Part 4 L’antiquité tardive

Naked head of Hercules

Naked head of Hercules
Naked head of Hercules
Naked head of Hercules
Date de création
End of the 3rd century
Saint-Béat marble (Haute-Garonne)
H. 31 x l. 22 x P. 20 (cm)
Inventory number
Ra 28 a

This juvenile head was undoubtedly part of the cycle of the Labours of Hercules. It is most probably the first of them, that is the slaying of the Nemean lion in the Peloponnese (missing reference). Because the lion’s fur was impervious to weapons, Hercules was obliged to strangle it, then use the beast’s own claws to skin it. This lion’s pelt became an armour that was to protect him in the future.

Thus, Hercules’s hairless face and the absence of the lion’s fur that he used to cover his head and was obliged to wear in all subsequent Labours are so many clues towards identifying the hero’s ordeal, which took the form of an initiation test. There are similar stories to the myth of the hero fighting the lion in the most ancient civilisations, namely in the Near East with the legendary tale of King Gilgamesh. The lion represented all the forces of nature that only a hero, in other words a being embodying human supremacy, could oppose before dominating them. This can be compared to the precepts of an aristocratic Greek-style education (paideia), in which fighting against a fantastic being, or one reputed to be invulnerable, allows the victor to rise above the others and move on to a higher level of action C.P. Presicce, « Eracle e il leone: paradeigma andreias (Pl. XVIII-XXV), » C. Bonnet, C. Jourdain-Annequin, V. Pirenne-Delforge (eds.), Le Bestiaire d’Héraclès : IIIe Rencontre héracléenne (Kernos suppléments), Liège, 2013, pp. 141–150, pp. 141-142.. Hercules, who was still young, was therefore allowed to pursue his highly heroic rather than valiant mission.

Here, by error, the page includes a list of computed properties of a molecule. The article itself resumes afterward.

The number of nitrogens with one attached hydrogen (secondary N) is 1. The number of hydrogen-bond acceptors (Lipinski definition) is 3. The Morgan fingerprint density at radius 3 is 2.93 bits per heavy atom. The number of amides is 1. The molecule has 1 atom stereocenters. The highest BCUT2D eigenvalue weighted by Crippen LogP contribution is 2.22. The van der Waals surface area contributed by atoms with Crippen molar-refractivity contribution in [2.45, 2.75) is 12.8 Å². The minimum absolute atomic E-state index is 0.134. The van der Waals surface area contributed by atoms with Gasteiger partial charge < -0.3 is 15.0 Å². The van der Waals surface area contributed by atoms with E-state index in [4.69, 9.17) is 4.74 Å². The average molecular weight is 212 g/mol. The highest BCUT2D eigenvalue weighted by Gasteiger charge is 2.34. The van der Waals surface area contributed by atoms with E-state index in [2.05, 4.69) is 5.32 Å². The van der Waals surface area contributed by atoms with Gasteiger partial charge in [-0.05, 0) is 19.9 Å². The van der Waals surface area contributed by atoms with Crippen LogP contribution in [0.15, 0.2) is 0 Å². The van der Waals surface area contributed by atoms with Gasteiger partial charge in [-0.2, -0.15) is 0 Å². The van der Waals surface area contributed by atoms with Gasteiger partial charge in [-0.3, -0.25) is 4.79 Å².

P. Capus


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    fig. 111 b
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    p. 250, fig. 120
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    no 28 a

To cite this notice

Capus P., "Naked head of Hercules", in The sculptures of the roman villa of Chiragan, Toulouse, 2019, online <>.